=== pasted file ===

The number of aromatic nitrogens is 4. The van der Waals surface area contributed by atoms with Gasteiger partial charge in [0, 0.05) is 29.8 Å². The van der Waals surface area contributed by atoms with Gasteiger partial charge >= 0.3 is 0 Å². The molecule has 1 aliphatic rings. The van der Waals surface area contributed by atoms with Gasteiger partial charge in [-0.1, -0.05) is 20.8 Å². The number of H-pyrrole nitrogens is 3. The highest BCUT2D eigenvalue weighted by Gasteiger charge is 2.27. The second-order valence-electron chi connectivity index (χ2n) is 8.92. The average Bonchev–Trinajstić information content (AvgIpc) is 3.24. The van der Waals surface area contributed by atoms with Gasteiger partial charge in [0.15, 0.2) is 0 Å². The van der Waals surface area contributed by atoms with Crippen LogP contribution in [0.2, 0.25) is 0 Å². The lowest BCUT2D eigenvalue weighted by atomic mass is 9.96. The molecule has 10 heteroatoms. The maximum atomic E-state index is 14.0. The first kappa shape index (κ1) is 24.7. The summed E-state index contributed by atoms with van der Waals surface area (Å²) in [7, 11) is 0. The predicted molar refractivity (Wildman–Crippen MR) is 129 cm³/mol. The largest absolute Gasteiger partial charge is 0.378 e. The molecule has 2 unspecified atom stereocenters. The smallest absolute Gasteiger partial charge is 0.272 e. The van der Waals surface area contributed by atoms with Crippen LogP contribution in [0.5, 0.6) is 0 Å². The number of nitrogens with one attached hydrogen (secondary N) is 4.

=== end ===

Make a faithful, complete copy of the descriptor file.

The number of aromatic nitrogens is 4. The van der Waals surface area contributed by atoms with Gasteiger partial charge in [0, 0.05) is 29.8 Å². The van der Waals surface area contributed by atoms with Gasteiger partial charge >= 0.3 is 0 Å². The molecule has 1 aliphatic rings. The van der Waals surface area contributed by atoms with Gasteiger partial charge in [-0.1, -0.05) is 20.8 Å². The number of H-pyrrole nitrogens is 3. The highest BCUT2D eigenvalue weighted by Gasteiger charge is 2.27. The second-order valence-electron chi connectivity index (χ2n) is 8.92. The average Bonchev–Trinajstić information content (AvgIpc) is 3.24. The van der Waals surface area contributed by atoms with Gasteiger partial charge in [0.15, 0.2) is 0 Å². The van der Waals surface area contributed by atoms with Crippen LogP contribution in [0.2, 0.25) is 0 Å². The lowest BCUT2D eigenvalue weighted by atomic mass is 9.96. The molecule has 10 heteroatoms. The maximum atomic E-state index is 14.0. The first kappa shape index (κ1) is 24.7. The summed E-state index contributed by atoms with van der Waals surface area (Å²) in [7, 11) is 0. The predicted molar refractivity (Wildman–Crippen MR) is 129 cm³/mol. The largest absolute Gasteiger partial charge is 0.378 e. The molecule has 2 unspecified atom stereocenters. The smallest absolute Gasteiger partial charge is 0.272 e. The van der Waals surface area contributed by atoms with Crippen LogP contribution in [0.5, 0.6) is 0 Å². The number of nitrogens with one attached hydrogen (secondary N) is 4.